But like I said, I'm not an expert. What do actual economists think? As it turns out, they think what I would have thought based on everything I've heard over the past few years. According to a recent CNN Survey, a majority of the economists polled think that budget cuts shouldn't be implemented until next year, at the earliest, because the economy hasn't sufficiently recovered at this point.

So, we have a bunch of right wingers insisting that we make massive cuts to government spending to balance the budget, a bunch of left wingers calling for increases in taxes to balance the budget, and middle of the roaders calling for compromise to balance the budget. Where are the politicians saying that balancing the budget isn't a priority right now because the economy is still too bad off?

Thursday, June 30, 2011

Marriage Equality in New York

Defend EqualityThis news is almost a week old, and you'd have to be living under a rock to not have heard it by now, but it was such good news that I can't resist mentioning it: New York has granted marriage equality to same sex couples.

It required a few Republicans to cross party lines to pass. I get so frustrated with issues becoming so partisan. How does marriage equality tie in with economic policy or other political issues? Why in the hell is this issue so sharply divided on party lines? Republican senator Roy McDonald made a very good statement on this issue that I agree with (found by me via Bad Astronomy).

You get to the point where you evolve in your life where everything isn't black and white, good and bad, and you try to do the right thing.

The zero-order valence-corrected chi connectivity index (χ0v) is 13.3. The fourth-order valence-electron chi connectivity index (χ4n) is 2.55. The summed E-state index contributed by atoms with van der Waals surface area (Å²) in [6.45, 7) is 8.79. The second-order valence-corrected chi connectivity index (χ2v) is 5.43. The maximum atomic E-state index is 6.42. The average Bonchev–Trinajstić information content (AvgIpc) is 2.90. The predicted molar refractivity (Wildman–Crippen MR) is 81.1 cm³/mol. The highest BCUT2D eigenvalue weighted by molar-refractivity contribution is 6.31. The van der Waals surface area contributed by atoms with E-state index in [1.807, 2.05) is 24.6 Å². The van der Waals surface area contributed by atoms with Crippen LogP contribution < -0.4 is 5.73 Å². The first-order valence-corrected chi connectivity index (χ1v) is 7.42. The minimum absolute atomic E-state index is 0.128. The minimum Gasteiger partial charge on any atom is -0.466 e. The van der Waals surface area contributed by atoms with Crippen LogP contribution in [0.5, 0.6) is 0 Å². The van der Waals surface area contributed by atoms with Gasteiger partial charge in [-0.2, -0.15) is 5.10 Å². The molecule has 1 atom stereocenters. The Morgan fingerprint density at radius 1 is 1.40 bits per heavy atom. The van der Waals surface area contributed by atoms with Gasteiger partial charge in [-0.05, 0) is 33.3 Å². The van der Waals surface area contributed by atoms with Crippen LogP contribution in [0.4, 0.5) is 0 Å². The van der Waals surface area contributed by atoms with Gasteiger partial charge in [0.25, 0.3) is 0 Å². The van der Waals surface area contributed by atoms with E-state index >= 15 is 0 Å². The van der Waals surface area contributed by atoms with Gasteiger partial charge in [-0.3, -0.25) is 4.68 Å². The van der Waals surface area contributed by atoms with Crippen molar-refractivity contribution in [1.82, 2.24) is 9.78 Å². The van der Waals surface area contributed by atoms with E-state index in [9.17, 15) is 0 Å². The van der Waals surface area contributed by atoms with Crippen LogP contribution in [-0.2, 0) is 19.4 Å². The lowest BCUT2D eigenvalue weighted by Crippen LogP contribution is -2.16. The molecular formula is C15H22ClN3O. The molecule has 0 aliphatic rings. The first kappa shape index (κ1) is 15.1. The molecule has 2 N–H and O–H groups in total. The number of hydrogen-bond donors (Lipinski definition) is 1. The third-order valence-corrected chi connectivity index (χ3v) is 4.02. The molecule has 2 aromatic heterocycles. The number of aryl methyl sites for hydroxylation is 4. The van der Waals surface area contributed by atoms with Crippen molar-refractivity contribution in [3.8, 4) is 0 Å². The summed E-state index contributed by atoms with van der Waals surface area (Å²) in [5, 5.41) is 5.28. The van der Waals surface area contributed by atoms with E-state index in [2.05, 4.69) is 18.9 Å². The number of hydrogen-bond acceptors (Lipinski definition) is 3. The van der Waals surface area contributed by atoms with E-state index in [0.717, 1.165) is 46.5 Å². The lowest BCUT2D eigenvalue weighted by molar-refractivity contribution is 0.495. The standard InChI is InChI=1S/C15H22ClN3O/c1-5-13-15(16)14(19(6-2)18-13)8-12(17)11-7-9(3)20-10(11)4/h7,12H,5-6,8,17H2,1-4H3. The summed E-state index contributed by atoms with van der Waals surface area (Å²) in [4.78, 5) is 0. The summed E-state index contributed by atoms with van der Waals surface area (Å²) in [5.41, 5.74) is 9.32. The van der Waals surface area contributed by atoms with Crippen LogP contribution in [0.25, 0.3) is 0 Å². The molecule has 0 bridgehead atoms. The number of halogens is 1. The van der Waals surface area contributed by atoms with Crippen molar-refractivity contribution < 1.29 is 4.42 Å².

You might not like that. You might be very cynical about that. Well, fuck it, I don't care what you think. I'm trying to do the right thing.

I'm tired of Republican-Democrat politics. They can take the job and shove it. I come from a blue-collar background. I'm trying to do the right thing, and that's where I'm going with this.

I just wish more politicians acted like that on more issues.

Congratulations New York. Only 44 states and one federal government left to go.

Wednesday, April 6, 2011

Texas Education in the Budget Crisis

TEA LogoI moved to Texas several years ago to start a new job. For the most part, I like Texas, but the politics and the consequences thereof can be infuriating.

Texas has never had a stellar reputation for education. There were the shenanigans in our Board of Education over the past few years (Chris Comer resignation, language arts standards, science standards, more on science standards, social studies standards), where a bloc of ultra right wing board members have passed some standards that can only be described as counter to reality, and in very underhanded ways, doing a deep disservice to our students.